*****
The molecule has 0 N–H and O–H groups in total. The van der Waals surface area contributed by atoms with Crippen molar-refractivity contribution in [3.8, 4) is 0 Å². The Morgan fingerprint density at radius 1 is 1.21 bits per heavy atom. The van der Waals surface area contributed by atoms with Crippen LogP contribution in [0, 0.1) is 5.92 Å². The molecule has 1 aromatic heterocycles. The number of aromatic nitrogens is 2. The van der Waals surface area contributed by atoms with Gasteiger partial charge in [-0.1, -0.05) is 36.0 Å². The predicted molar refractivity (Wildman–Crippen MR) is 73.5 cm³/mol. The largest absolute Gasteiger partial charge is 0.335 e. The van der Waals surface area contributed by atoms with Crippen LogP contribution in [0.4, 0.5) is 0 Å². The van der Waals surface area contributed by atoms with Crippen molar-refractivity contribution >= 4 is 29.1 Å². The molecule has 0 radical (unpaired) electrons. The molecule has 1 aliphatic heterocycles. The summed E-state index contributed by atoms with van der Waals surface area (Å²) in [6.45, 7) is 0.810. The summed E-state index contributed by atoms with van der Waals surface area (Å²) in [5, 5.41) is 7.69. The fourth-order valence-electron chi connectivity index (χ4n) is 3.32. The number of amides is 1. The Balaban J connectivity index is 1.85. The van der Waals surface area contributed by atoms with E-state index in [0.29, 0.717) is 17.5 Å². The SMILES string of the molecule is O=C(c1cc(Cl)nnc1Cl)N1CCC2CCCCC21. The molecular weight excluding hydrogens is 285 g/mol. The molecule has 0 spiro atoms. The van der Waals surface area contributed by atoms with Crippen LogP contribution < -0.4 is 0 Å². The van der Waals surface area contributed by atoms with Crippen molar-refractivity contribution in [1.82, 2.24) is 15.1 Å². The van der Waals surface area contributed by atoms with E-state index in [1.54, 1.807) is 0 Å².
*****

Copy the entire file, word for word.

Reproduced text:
The molecule has 0 N–H and O–H groups in total. The van der Waals surface area contributed by atoms with Crippen molar-refractivity contribution in [3.8, 4) is 0 Å². The Morgan fingerprint density at radius 1 is 1.21 bits per heavy atom. The van der Waals surface area contributed by atoms with Crippen LogP contribution in [0, 0.1) is 5.92 Å². The molecule has 1 aromatic heterocycles. The number of aromatic nitrogens is 2. The van der Waals surface area contributed by atoms with Gasteiger partial charge in [-0.1, -0.05) is 36.0 Å². The predicted molar refractivity (Wildman–Crippen MR) is 73.5 cm³/mol. The largest absolute Gasteiger partial charge is 0.335 e. The van der Waals surface area contributed by atoms with Crippen LogP contribution in [0.4, 0.5) is 0 Å². The van der Waals surface area contributed by atoms with Crippen molar-refractivity contribution >= 4 is 29.1 Å². The molecule has 0 radical (unpaired) electrons. The molecule has 1 aliphatic heterocycles. The summed E-state index contributed by atoms with van der Waals surface area (Å²) in [6.45, 7) is 0.810. The summed E-state index contributed by atoms with van der Waals surface area (Å²) in [5, 5.41) is 7.69. The fourth-order valence-electron chi connectivity index (χ4n) is 3.32. The number of amides is 1. The Balaban J connectivity index is 1.85. The van der Waals surface area contributed by atoms with E-state index in [0.29, 0.717) is 17.5 Å². The SMILES string of the molecule is O=C(c1cc(Cl)nnc1Cl)N1CCC2CCCCC21. The molecular weight excluding hydrogens is 285 g/mol. The molecule has 0 spiro atoms. The van der Waals surface area contributed by atoms with Crippen LogP contribution < -0.4 is 0 Å². The van der Waals surface area contributed by atoms with Crippen molar-refractivity contribution in [1.82, 2.24) is 15.1 Å². The van der Waals surface area contributed by atoms with E-state index in [1.54, 1.807) is 0 Å².